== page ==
Rendez-Vous Houston, April 1986. Photo by Patrick Burke, under Creative Commons Attribution Share-Alike 2.0 Generic License

* I like the idea of having a soundtrack for each of my posts, but I don’t know how to implement this technologically. In any case, Jarre, whose Rendez-Vous Houston concert appears in the photo above, was friends with physicist and astronaut Ron McNair. Dr. McNair was also a saxophonist, and he had worked with Jarre on a saxophone solo that he was to play, record, and link via live feed during the shuttle flight. That flight was STS-51-L, aboard the Challenger, which of course ended in tragedy, on January 28, 1986. If you enjoy electronic music, Jarre’s Rendez-Vous album is well worth a listen.

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12 Responses to A Houstonian’s Reluctant Ode to Atlantis, STS-135

  1. “we can no longer afford the Shuttle Program, and that there are many more pressing concerns for human and environmental welfare here on Earth.”

    The more sensible part of my brain reluctantly agrees.

    Isn’t it a hell of a shame, though?

    • KristiV says:

      I agree, it *is* a shame. I keep thinking of my friends and fellow students who were inspired by NASA and by the shuttle missions, and how depressing it must be for them. I know several scientists who’ve had various research projects on shuttle missions: axis determination in developing limbs, bone mineralization, vestibular system effects, etc. I’m also plenty old enough to remember the excitement over STS-1.

      But yeah, we’ve got bigger fish to fry here.

    • Stephen says:

      Yes – it is a shame. Full marks for effort…

      Regarding costs:

      – Total cost of the shuttle program: $196 billion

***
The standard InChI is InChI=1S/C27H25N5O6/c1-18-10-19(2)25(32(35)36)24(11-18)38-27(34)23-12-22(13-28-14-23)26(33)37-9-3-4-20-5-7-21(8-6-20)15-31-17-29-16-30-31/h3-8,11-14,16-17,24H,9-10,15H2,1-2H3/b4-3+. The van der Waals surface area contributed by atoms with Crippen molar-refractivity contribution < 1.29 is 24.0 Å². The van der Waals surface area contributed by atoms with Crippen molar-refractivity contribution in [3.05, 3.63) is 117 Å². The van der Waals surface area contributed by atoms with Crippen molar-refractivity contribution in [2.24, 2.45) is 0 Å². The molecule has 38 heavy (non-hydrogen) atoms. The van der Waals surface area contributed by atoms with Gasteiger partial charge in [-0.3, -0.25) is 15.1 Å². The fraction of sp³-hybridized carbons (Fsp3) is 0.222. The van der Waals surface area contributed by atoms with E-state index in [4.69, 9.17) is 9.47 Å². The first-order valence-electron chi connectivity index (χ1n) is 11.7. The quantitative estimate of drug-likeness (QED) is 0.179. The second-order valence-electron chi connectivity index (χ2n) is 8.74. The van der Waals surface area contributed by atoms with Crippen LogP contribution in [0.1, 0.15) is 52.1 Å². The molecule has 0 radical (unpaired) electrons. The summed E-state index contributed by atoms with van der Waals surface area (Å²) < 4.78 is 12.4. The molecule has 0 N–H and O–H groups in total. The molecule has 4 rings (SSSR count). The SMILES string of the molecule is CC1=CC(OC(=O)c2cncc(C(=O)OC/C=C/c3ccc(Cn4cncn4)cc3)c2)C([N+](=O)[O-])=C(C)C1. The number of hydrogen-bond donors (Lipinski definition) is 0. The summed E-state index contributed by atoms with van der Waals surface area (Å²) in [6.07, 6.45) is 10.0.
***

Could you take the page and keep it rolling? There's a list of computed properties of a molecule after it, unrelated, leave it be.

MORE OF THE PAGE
Annual US defence budget: $685 billion

      Dreams are less expensive than you think…

  2. alejandro says:

    ……and thought about joining NASA. I can not imagine a Kristi trying to cultivate vegetables in a space station.

  3. cromercrox says:

    Kristi – if you’re looking for a soundtrack, the short, elegiac instrumental Contact Lost, on Deep Purple’s album Bananas (2003), is a specific reference to the Columbia disaster. Apparently one of the astronauts was a fan of the band.

  4. Doesn’t the space program throw out all sorts of useful tech? I mean, more useful than astronaut ice-cream and Tang?

    • Billy Connolly has a hilarious piece about this, including a rant about non-stick frying pans. “If you’re in zero gravity, wouldn’t you want the egg to stick to the pan?” was the most memorable part…

    • KristiV says:

      Perhaps someone has done a cost-benefit analysis – it might be interesting to compare figures for federal agencies and programs such as the NIH, NSF, DARPA, and of course, the Department of Defense.

      There was a piece on Morning Edition, today I think, about the food scientists who developed meals for the astronauts. Apparently the most popular item was a shrimp cocktail, and they still take Tang into space.